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We'll provide evidence to show some hunts are breaking the law

By Western Morning News  |  Posted: October 31, 2011

A hunt saboteur films a hunt. The League Against Cruel Sports is stepping up its monitoring and investigation activities as the new season starts

A hunt saboteur films a hunt. The League Against Cruel Sports is stepping up its monitoring and investigation activities as the new season starts

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Joe Duckworth of the League Against Cruel Sports, calls for enforcement of the hunt ban.

Over the weekend, many of the twenty or so hunts that operate across Devon and Cornwall met for the first time this season, the seventh since the ban came into force.

They’ll talk about hunting being resilient in the face of the ban. They’ll say that they have more members and supporters than ever. And their message will be that they are supported by everyone in the countryside. This is, they claim, an issue of town versus country.

The problem for hunts, years on from the ban without even the prospect of repeal on the horizon, is that no-one believes them, and the majority of people in the countryside support the ban on hunting.

Week in, week out, people across Devon and Cornwall witness hunts up to no good.

But they aren’t just breaking the Hunting Act. Members of the public call our Hunt Crimewatch line to tell us of the havoc that hunts bring with them. The hounds riot through private gardens. They trespass on railway lines. They chase their quarry into the sea. They even kill family cats and dogs. Try and stop them or ask what they’re up to, and you might well face a barrage of verbal or even physical abuse.

Twice this year, including one case in the Westcountry, hunt representatives have been convicted of assaulting my staff and volunteers.

But listen to the apologists who campaign hard for a return to legal hunting, and they’ll tell you that all is rosy, and proof that there is no problem is the fact that there haven’t been any convictions in Devon and Cornwall. But it’s only half the story; a lack of convictions doesn’t mean a lack of illegal activity after all. Indeed, during the last hunting season we had more than double the number of reports of illegal hunting in Devon and Cornwall than for the next highest police force area, neighbouring Dorset.

The lack of convictions isn’t down to a lack of evidence. On several occasions over the last few years, we have provided what we believed to be good evidence to Devon & Cornwall Police, but the police haven’t even moved from the starting blocks by interviewing suspects. Some cases have run out of time and sometimes the Crown Prosecution Service (CPS) decide to take no action.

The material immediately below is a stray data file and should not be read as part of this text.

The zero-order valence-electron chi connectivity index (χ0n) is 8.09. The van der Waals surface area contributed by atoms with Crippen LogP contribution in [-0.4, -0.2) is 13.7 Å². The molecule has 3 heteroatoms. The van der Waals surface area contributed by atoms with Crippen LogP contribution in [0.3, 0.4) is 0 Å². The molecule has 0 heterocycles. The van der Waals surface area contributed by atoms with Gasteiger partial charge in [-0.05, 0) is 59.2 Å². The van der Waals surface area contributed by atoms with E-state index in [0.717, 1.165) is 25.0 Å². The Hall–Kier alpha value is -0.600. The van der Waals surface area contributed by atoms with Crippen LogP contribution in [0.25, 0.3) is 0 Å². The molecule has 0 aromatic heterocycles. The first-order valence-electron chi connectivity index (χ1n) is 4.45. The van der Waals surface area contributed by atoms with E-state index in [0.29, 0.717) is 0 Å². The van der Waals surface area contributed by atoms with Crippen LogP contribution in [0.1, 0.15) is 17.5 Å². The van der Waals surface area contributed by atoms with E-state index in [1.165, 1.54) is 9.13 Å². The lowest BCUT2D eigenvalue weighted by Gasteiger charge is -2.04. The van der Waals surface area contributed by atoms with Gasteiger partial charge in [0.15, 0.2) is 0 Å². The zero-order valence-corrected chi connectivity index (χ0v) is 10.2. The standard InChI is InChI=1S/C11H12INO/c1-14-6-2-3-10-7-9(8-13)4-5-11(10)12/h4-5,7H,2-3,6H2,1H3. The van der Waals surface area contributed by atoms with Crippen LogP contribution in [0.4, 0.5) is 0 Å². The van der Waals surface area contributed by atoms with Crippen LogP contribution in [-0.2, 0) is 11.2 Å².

The police National Wildlife Crime Unit (NWCU) identified hunting as a specific problem in Devon and Cornwall, and urged the police here to take account of this. It’s clear to me that we need to have a dialogue with the police about where this sits in their priorities, not least to reflect significant public concerns.

On Saturday we launched the first stage in a million-pound investment in our investigations and operations department, to support the police in their efforts to tackle wildlife crime. These are professional, highly trained investigators who operate covertly to try and capture evidence of illegal hunting, and over the next few months, we’ll be recruiting another ten of them, right across the country.

These investigators achieve results. Their efforts in another region were praised by a judge who, dismissing an appeal by the huntsman and terrierman earlier this month, described them as “professional and knowledgeable” whilst the defendants were “unconvincing and shady” and the hunt were engaged in “cynical subterfuge” by pretending to hunt a trail. It was our investigators’ hard work that brought these wildlife criminals to justice.

Our investigators rely on information from the public, and that’s why we’re advertising in the Western Morning News and other regional newspapers, to raise awareness of Hunt Crimewatch. It’s this data that we pass to the NWCU, and which informs our work with police.

Policing of wildlife crime, including hunting, is a world away from what it was just a few years ago. The NWCU has really helped to push the issue up the policing agenda. Through the Association of Chief Police Officers, the chief constable of Lincolnshire Police has a national responsibility for wildlife crime, amongst other things.

Our own Police Liaison Officer delivers training to police officers on the Hunting Act, based on many years’ experience as a front line police officer. That training is approved by ACPO, and the impact is impressive. Our evidence-gathering operations are intelligence led, and our database and operating systems are designed to mirror the police’s own system.

We are winning high praise for our efforts. The League’s staff and volunteers, all of whom operate to a very high standard and code of conduct, will be out this season collecting evidence to present to the police. The challenge for Devon & Cornwall Police and the CPS is to show a determination to pursue hunting cases with the vigour displayed by their colleagues ‘up country'.

Deerstalking near Hartland with Nick Wellington and Paul Messenger. Film by Adam Wilshaw.

Red deer and large stag captured on film by Richard Austin in November 2010.

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  • GilesBradshaw  |  October 31 2011, 5:53PM

    I use my dogs to manage the wild deer on my farm. I simply go out at dawn and dusk search for the deer, when we find them we flush them and chase them. This is not cruel it is a fun non lethal way of stopping deer congregating in such numbers that they start to damage my coppiced woodland.

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